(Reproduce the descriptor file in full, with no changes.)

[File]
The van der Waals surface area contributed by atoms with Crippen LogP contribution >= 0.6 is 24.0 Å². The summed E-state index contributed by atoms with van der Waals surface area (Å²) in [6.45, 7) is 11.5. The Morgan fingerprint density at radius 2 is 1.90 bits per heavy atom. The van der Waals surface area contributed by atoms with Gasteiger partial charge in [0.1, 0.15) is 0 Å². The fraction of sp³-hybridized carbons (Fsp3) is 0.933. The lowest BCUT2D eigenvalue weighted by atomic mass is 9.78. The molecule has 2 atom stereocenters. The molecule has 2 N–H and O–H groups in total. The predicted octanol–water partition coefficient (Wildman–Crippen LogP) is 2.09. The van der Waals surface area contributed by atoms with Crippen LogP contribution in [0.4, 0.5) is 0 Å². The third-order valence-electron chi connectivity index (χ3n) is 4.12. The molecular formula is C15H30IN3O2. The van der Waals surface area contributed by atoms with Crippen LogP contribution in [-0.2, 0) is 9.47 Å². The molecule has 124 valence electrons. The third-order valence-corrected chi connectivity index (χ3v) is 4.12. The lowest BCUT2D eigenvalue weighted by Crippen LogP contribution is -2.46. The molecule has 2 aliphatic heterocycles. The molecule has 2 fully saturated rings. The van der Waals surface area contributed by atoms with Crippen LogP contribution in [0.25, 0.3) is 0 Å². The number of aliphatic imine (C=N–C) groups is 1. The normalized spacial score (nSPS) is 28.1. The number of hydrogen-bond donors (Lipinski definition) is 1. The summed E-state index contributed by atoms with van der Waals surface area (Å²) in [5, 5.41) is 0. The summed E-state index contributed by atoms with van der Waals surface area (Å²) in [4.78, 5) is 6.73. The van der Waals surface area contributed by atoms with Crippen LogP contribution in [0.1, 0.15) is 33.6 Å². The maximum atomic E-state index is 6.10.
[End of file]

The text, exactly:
The van der Waals surface area contributed by atoms with Crippen LogP contribution >= 0.6 is 24.0 Å². The summed E-state index contributed by atoms with van der Waals surface area (Å²) in [6.45, 7) is 11.5. The Morgan fingerprint density at radius 2 is 1.90 bits per heavy atom. The van der Waals surface area contributed by atoms with Gasteiger partial charge in [0.1, 0.15) is 0 Å². The fraction of sp³-hybridized carbons (Fsp3) is 0.933. The lowest BCUT2D eigenvalue weighted by atomic mass is 9.78. The molecule has 2 atom stereocenters. The molecule has 2 N–H and O–H groups in total. The predicted octanol–water partition coefficient (Wildman–Crippen LogP) is 2.09. The van der Waals surface area contributed by atoms with Crippen LogP contribution in [0.4, 0.5) is 0 Å². The third-order valence-electron chi connectivity index (χ3n) is 4.12. The molecular formula is C15H30IN3O2. The van der Waals surface area contributed by atoms with Crippen LogP contribution in [-0.2, 0) is 9.47 Å². The molecule has 124 valence electrons. The third-order valence-corrected chi connectivity index (χ3v) is 4.12. The lowest BCUT2D eigenvalue weighted by Crippen LogP contribution is -2.46. The molecule has 2 aliphatic heterocycles. The molecule has 2 fully saturated rings. The van der Waals surface area contributed by atoms with Crippen LogP contribution in [0.25, 0.3) is 0 Å². The number of aliphatic imine (C=N–C) groups is 1. The normalized spacial score (nSPS) is 28.1. The number of hydrogen-bond donors (Lipinski definition) is 1. The summed E-state index contributed by atoms with van der Waals surface area (Å²) in [5, 5.41) is 0. The summed E-state index contributed by atoms with van der Waals surface area (Å²) in [4.78, 5) is 6.73. The van der Waals surface area contributed by atoms with Crippen LogP contribution in [0.1, 0.15) is 33.6 Å². The maximum atomic E-state index is 6.10.